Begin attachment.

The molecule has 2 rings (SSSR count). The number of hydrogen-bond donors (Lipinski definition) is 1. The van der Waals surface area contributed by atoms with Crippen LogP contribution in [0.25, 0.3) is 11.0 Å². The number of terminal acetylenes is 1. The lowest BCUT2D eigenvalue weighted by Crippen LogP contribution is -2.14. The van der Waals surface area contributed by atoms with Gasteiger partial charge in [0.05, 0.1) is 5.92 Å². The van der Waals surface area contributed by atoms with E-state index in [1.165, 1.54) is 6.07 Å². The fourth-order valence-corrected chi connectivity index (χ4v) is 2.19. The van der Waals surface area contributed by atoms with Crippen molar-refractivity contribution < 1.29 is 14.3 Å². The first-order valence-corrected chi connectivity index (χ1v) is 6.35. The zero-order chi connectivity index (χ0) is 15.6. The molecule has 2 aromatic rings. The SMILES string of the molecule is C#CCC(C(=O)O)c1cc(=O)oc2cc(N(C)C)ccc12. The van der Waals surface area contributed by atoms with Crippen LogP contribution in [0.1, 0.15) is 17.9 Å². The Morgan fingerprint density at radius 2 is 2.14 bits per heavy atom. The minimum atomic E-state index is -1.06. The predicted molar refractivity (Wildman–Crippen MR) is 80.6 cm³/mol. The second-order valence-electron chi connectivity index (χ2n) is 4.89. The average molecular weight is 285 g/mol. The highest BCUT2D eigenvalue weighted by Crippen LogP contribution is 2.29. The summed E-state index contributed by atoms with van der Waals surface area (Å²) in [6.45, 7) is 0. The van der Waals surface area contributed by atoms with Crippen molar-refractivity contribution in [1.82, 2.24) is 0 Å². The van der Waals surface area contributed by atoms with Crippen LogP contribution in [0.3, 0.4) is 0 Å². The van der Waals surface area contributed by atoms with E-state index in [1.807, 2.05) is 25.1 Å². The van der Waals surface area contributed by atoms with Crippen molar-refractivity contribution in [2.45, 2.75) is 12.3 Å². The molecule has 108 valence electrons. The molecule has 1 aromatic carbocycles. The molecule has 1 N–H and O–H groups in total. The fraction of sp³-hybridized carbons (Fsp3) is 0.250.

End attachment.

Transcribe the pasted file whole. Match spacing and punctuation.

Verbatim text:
The molecule has 2 rings (SSSR count). The number of hydrogen-bond donors (Lipinski definition) is 1. The van der Waals surface area contributed by atoms with Crippen LogP contribution in [0.25, 0.3) is 11.0 Å². The number of terminal acetylenes is 1. The lowest BCUT2D eigenvalue weighted by Crippen LogP contribution is -2.14. The van der Waals surface area contributed by atoms with Gasteiger partial charge in [0.05, 0.1) is 5.92 Å². The van der Waals surface area contributed by atoms with E-state index in [1.165, 1.54) is 6.07 Å². The fourth-order valence-corrected chi connectivity index (χ4v) is 2.19. The van der Waals surface area contributed by atoms with Crippen molar-refractivity contribution < 1.29 is 14.3 Å². The first-order valence-corrected chi connectivity index (χ1v) is 6.35. The zero-order chi connectivity index (χ0) is 15.6. The molecule has 2 aromatic rings. The SMILES string of the molecule is C#CCC(C(=O)O)c1cc(=O)oc2cc(N(C)C)ccc12. The van der Waals surface area contributed by atoms with Crippen LogP contribution in [0.1, 0.15) is 17.9 Å². The Morgan fingerprint density at radius 2 is 2.14 bits per heavy atom. The minimum atomic E-state index is -1.06. The predicted molar refractivity (Wildman–Crippen MR) is 80.6 cm³/mol. The second-order valence-electron chi connectivity index (χ2n) is 4.89. The average molecular weight is 285 g/mol. The highest BCUT2D eigenvalue weighted by Crippen LogP contribution is 2.29. The summed E-state index contributed by atoms with van der Waals surface area (Å²) in [6.45, 7) is 0. The van der Waals surface area contributed by atoms with Crippen molar-refractivity contribution in [1.82, 2.24) is 0 Å². The van der Waals surface area contributed by atoms with Crippen LogP contribution in [0.3, 0.4) is 0 Å². The van der Waals surface area contributed by atoms with E-state index in [1.807, 2.05) is 25.1 Å². The van der Waals surface area contributed by atoms with Crippen molar-refractivity contribution in [2.45, 2.75) is 12.3 Å². The molecule has 108 valence electrons. The molecule has 1 aromatic carbocycles. The molecule has 1 N–H and O–H groups in total. The fraction of sp³-hybridized carbons (Fsp3) is 0.250.